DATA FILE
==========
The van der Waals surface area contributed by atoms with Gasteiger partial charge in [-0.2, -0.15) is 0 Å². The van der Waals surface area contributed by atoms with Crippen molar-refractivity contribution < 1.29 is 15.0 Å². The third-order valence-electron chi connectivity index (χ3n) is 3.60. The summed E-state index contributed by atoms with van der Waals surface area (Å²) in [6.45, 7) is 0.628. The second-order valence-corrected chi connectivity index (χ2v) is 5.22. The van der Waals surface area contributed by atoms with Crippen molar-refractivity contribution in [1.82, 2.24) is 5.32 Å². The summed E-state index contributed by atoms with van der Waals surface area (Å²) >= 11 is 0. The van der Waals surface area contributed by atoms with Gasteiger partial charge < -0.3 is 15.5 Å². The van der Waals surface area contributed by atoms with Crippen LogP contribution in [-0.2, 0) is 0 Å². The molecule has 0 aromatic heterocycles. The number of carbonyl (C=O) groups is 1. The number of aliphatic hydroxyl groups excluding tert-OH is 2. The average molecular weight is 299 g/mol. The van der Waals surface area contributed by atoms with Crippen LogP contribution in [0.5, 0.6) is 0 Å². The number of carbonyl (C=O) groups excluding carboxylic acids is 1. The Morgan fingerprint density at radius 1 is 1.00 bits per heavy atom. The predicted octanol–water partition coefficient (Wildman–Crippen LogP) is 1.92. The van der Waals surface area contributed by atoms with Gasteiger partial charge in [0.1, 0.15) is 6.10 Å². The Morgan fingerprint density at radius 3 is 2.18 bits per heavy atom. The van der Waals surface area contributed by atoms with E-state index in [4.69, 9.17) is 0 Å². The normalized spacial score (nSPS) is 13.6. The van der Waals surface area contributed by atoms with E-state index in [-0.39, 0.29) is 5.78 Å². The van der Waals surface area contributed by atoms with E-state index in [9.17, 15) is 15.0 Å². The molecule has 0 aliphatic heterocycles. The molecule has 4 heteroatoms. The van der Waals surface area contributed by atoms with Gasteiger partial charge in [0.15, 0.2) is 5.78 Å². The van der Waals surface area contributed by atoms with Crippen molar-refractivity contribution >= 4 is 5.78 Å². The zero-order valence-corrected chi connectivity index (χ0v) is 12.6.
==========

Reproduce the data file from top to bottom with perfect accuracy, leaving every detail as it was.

The van der Waals surface area contributed by atoms with Gasteiger partial charge in [-0.2, -0.15) is 0 Å². The van der Waals surface area contributed by atoms with Crippen molar-refractivity contribution < 1.29 is 15.0 Å². The third-order valence-electron chi connectivity index (χ3n) is 3.60. The summed E-state index contributed by atoms with van der Waals surface area (Å²) in [6.45, 7) is 0.628. The second-order valence-corrected chi connectivity index (χ2v) is 5.22. The van der Waals surface area contributed by atoms with Crippen molar-refractivity contribution in [1.82, 2.24) is 5.32 Å². The summed E-state index contributed by atoms with van der Waals surface area (Å²) >= 11 is 0. The van der Waals surface area contributed by atoms with Gasteiger partial charge < -0.3 is 15.5 Å². The van der Waals surface area contributed by atoms with Crippen LogP contribution in [-0.2, 0) is 0 Å². The molecule has 0 aromatic heterocycles. The number of carbonyl (C=O) groups is 1. The number of aliphatic hydroxyl groups excluding tert-OH is 2. The average molecular weight is 299 g/mol. The van der Waals surface area contributed by atoms with Crippen LogP contribution in [0.5, 0.6) is 0 Å². The number of carbonyl (C=O) groups excluding carboxylic acids is 1. The Morgan fingerprint density at radius 1 is 1.00 bits per heavy atom. The predicted octanol–water partition coefficient (Wildman–Crippen LogP) is 1.92. The van der Waals surface area contributed by atoms with Gasteiger partial charge in [0.1, 0.15) is 6.10 Å². The Morgan fingerprint density at radius 3 is 2.18 bits per heavy atom. The van der Waals surface area contributed by atoms with E-state index in [4.69, 9.17) is 0 Å². The normalized spacial score (nSPS) is 13.6. The van der Waals surface area contributed by atoms with E-state index in [-0.39, 0.29) is 5.78 Å². The van der Waals surface area contributed by atoms with E-state index in [9.17, 15) is 15.0 Å². The molecule has 0 aliphatic heterocycles. The molecule has 4 heteroatoms. The van der Waals surface area contributed by atoms with Gasteiger partial charge in [0.15, 0.2) is 5.78 Å². The van der Waals surface area contributed by atoms with Crippen molar-refractivity contribution >= 4 is 5.78 Å². The zero-order valence-corrected chi connectivity index (χ0v) is 12.6.